We don’t know if we’re going to find a barrier of resistance, or perhaps we should call it the barrier of “paper-insistence”, at some sales level over the next two years (at the end of which ebooks would be 80% of publishers’ revenues at the growth rates we’ve seen over the past four years).

We know there’s a big and developing market for English language ebooks globally, as the ebook infrastructure builds out in markets around the world.

We don’t know how quickly those markets will develop or how big they can ultimately become.

We know that the number of bookstores suffered a sharp reduction in 2011 because of the Borders bankruptcy.

We don’t know if the remaining brick retail network, the bookstores led by B&N and including the independents as well as the shelf space devoted to books by the mass merchants, will get a second wind from the disappearance of the Borders competition, buying publishers some temporary stability in their store network, or if the erosion of shelf space will continue (or even accelerate).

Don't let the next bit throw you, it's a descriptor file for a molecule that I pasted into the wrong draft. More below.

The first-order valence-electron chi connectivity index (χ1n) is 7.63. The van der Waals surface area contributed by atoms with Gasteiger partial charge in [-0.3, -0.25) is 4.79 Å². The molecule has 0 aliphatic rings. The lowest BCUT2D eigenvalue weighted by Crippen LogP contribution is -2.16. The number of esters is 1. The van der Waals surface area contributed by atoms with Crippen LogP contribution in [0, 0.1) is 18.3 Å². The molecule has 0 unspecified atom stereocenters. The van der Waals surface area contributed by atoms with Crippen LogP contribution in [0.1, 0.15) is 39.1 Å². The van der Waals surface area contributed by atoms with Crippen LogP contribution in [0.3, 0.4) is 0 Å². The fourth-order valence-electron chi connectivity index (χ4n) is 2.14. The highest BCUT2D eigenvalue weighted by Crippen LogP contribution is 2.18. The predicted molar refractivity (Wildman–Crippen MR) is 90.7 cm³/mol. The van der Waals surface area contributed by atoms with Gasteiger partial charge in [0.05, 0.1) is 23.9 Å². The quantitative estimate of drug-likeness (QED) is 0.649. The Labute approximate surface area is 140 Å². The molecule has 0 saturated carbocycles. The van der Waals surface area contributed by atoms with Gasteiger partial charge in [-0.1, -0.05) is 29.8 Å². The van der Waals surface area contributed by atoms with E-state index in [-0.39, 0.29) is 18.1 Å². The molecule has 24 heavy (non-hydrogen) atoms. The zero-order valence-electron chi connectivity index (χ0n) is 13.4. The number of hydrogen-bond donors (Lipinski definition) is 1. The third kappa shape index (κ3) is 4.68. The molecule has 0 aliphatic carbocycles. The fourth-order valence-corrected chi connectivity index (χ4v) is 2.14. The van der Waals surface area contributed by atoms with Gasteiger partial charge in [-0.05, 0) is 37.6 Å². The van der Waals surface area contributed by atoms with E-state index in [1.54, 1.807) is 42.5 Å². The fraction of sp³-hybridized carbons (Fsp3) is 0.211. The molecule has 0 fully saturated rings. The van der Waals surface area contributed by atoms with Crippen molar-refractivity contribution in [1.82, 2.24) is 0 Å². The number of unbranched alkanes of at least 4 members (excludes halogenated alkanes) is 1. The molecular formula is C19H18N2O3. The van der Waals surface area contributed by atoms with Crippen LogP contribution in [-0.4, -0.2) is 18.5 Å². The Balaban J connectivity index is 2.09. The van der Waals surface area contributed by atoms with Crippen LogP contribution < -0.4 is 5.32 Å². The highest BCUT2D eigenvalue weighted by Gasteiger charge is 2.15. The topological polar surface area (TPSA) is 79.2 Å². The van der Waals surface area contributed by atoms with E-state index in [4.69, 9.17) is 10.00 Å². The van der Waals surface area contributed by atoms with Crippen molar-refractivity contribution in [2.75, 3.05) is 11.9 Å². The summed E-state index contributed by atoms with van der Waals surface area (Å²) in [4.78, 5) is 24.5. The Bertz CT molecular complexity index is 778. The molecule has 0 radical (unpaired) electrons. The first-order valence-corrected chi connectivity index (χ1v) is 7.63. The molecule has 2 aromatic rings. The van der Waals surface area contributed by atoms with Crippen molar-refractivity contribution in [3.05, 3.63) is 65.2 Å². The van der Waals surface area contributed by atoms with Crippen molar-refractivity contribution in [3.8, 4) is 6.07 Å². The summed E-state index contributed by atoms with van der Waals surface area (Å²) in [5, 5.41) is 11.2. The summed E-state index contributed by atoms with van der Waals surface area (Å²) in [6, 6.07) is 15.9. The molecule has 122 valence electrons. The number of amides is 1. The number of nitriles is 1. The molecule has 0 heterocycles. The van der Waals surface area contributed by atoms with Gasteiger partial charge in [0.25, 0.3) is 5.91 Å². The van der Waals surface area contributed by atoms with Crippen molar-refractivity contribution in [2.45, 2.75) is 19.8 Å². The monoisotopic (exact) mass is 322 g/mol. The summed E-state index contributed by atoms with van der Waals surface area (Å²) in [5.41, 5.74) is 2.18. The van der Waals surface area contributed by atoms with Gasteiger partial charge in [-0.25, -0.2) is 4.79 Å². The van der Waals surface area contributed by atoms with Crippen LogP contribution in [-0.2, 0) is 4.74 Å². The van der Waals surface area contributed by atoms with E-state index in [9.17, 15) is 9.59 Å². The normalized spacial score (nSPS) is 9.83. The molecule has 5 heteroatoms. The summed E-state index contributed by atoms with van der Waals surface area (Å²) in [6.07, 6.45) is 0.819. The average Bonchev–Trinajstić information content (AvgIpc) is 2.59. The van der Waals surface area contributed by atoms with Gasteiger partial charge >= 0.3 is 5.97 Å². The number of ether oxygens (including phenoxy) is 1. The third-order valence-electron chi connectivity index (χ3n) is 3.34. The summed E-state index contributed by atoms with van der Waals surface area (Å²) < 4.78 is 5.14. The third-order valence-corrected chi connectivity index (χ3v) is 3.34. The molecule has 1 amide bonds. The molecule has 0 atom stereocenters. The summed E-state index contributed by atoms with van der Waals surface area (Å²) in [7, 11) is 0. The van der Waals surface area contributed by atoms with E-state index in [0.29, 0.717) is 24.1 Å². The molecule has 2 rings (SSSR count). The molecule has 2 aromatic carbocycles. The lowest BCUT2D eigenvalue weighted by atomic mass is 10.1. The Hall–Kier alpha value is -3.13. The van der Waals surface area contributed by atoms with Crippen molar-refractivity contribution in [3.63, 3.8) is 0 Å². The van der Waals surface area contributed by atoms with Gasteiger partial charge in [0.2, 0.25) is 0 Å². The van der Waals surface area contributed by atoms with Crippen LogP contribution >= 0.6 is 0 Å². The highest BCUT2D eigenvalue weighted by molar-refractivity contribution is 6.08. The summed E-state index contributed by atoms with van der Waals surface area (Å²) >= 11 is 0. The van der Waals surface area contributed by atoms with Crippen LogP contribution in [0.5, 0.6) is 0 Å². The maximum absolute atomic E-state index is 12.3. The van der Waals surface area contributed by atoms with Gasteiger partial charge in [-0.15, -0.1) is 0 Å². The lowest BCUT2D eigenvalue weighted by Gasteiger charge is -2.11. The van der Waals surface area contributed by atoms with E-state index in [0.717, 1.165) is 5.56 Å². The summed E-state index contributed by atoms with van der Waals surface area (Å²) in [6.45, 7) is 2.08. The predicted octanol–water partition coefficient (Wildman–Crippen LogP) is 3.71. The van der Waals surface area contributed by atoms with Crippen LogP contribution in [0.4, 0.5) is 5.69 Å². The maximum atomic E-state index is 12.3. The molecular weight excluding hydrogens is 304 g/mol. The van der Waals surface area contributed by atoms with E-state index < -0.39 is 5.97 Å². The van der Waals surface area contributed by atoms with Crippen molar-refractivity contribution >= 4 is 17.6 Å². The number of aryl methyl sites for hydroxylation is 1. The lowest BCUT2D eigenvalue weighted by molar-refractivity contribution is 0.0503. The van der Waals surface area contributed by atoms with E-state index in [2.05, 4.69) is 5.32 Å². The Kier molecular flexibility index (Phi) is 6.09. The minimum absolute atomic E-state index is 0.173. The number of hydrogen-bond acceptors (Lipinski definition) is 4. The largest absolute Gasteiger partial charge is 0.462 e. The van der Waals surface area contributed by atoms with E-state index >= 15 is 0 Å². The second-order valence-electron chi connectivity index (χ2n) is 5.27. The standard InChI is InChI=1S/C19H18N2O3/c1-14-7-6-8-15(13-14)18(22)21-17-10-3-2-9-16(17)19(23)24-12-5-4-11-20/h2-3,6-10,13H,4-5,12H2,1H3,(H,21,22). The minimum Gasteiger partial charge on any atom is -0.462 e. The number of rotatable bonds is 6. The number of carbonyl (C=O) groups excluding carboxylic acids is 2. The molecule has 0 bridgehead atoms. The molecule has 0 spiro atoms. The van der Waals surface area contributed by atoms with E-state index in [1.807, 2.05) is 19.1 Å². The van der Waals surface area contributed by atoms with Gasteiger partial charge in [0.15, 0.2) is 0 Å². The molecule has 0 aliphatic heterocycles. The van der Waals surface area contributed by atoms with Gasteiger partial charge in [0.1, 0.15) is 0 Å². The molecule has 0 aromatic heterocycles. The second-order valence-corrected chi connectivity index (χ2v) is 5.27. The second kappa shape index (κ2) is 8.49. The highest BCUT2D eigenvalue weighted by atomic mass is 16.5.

We don’t know what the loss of brick store merchandising will mean to the ability of publishers and authors to introduce new talent to readers, or even just to introduce a new work by established talent.

We don’t know if improved book discovery and merchandising is amenable to the application of “scale” by publishers outside of vertical niches, be they topics or genres.

We know that agents and authors will accept an ebook royalty of 25% of net receipts in today’s environment, where 70% or more of the sales are still made in print.